There are two significant factors which should be considered when comparing the number of injuries reported to the HSE against the number of workplace injury claims in Scotland. First, as unemployment continues to increasse in Scotland, the percentage decrease in workplace accidents in Scotland is much lower if measured in injuries per 100 employees.
Secondly, only reportable injuries under the Reporting of Injuries, Diseases and Dangerous Occurrences Regulations (RIDDOR) are registered by the HSE. If an employer does not inform the HSE of an incident – or it does not qualify under RIDDOR regulations – that accident and injury is not considered in the annual report.
Posted: October 28th, 2012
A former waiter at the Slieve Russell Hotel has been giving evidence at the High Court in support of his hotel worker trolley injury claim for compensation.
Robert Miloch, from Ballyconnell, County Cavan, made his claim for hotel staff injury compensation against the Slieve Russell Hotel and its parent company – Quinn Hotels Limited – due to suffering a back injury while loading a trolley with trays in April 2010.
The High Court heard that while he was squatting down to replace breakfast trays on a trolley, Mr Miloch heard something crack in his back and suffered a pain from his back going down to his leg. The pain stopped him from walking and he was told by the hotel to go home and see his GP.
In support of his hotel trolley injury claim, Mr Miloch showed the court an MRI scan from the time of the accident, revealing that two discs in his back had crushed a nerve. His injury, he claimed, had resulted in his doctor telling him not to return to work and despite extensive physiotherapy the injury had not improved.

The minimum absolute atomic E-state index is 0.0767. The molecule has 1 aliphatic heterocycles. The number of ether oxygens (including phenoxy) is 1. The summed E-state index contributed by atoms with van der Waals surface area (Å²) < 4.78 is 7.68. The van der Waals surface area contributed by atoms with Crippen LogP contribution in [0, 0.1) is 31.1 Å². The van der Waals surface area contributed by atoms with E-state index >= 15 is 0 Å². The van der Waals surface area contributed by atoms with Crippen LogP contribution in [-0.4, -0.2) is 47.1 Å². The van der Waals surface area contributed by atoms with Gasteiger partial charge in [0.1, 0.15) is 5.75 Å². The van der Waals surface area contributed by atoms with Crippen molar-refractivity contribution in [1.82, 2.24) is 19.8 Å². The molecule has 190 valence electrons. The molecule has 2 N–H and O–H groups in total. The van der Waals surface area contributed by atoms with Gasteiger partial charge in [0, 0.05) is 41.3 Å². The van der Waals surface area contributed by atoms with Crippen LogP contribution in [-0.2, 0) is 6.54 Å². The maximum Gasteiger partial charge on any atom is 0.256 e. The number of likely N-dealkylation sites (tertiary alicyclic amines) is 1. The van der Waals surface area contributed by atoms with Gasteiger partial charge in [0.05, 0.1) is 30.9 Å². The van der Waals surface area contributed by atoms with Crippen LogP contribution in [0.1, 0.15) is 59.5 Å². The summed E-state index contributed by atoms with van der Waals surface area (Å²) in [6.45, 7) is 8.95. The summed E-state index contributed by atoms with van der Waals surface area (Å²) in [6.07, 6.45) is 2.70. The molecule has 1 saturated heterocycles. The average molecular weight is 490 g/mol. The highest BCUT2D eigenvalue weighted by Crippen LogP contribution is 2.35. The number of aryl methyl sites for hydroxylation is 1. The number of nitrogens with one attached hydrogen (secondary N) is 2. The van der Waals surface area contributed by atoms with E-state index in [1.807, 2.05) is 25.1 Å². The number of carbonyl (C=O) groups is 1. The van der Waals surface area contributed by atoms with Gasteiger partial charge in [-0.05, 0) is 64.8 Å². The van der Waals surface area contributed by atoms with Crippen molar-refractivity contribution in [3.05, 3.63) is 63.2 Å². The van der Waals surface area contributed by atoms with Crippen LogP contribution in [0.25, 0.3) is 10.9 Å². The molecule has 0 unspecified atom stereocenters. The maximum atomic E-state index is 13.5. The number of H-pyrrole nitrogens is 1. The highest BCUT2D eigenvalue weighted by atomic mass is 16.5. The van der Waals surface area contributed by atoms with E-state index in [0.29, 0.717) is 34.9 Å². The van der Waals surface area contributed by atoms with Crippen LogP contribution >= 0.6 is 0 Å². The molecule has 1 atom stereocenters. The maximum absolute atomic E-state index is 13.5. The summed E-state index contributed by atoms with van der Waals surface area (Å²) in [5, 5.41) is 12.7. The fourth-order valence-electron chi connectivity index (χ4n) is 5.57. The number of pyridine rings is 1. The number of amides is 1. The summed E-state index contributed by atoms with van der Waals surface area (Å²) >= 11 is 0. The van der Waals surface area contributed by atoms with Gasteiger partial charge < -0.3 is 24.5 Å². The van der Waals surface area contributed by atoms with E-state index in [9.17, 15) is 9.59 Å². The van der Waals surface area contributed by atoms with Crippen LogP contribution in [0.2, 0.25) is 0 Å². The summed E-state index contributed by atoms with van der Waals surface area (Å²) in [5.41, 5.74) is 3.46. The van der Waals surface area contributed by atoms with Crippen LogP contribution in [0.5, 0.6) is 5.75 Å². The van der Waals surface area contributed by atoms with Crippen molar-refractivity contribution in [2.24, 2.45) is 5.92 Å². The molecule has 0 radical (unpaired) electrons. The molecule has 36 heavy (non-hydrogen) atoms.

Mr Justice Sean Ryan was told that both the defendants denied their liability for Mr Miloch´s injury and claimed not only that a car crash in which Mr Miloch was involved in later that year could also have been responsible for his back injury, but that the injury had been described as “paradoxical” by Mr Miloch´s doctor as his patient could move in one direction but not another.
The case is due to continue at the High Court.
Posted: May 31st, 2011
An ex-employee of Laura Ashley has been awarded 9,520 pounds in a shop assistant discrimination claim, after a Northern Ireland employment tribunal found the company guilty of indirect discrimination.
The ex-employee – who has asked to remain anonymous – was the primary carer of a child with an attention disorder and had worked at the store for five years. While employed at the shop, she had an arrangement whereby she was allowed time to collect her child from school.
However, when a new rota system was introduced, this arrangement was cancelled and the ex-employee was told that unless she accepted the new rota system she would be out of a job. The company was able to offer her a different position with fewer hours, but this was considered to be unacceptable.
As a result of the changes, the ex-employee took a total of four months off work suffering from stress and, at the tribunal it was agreed that the company’s new rota disproportionately affected female employees in comparison to male employees at the company.
The employment tribunal awarded the ex-employee 6,000 pounds for injury to feelings, 880 pounds for loss of earnings and 2,640 for future losses.or loss of earnings and 2,640 for future losses.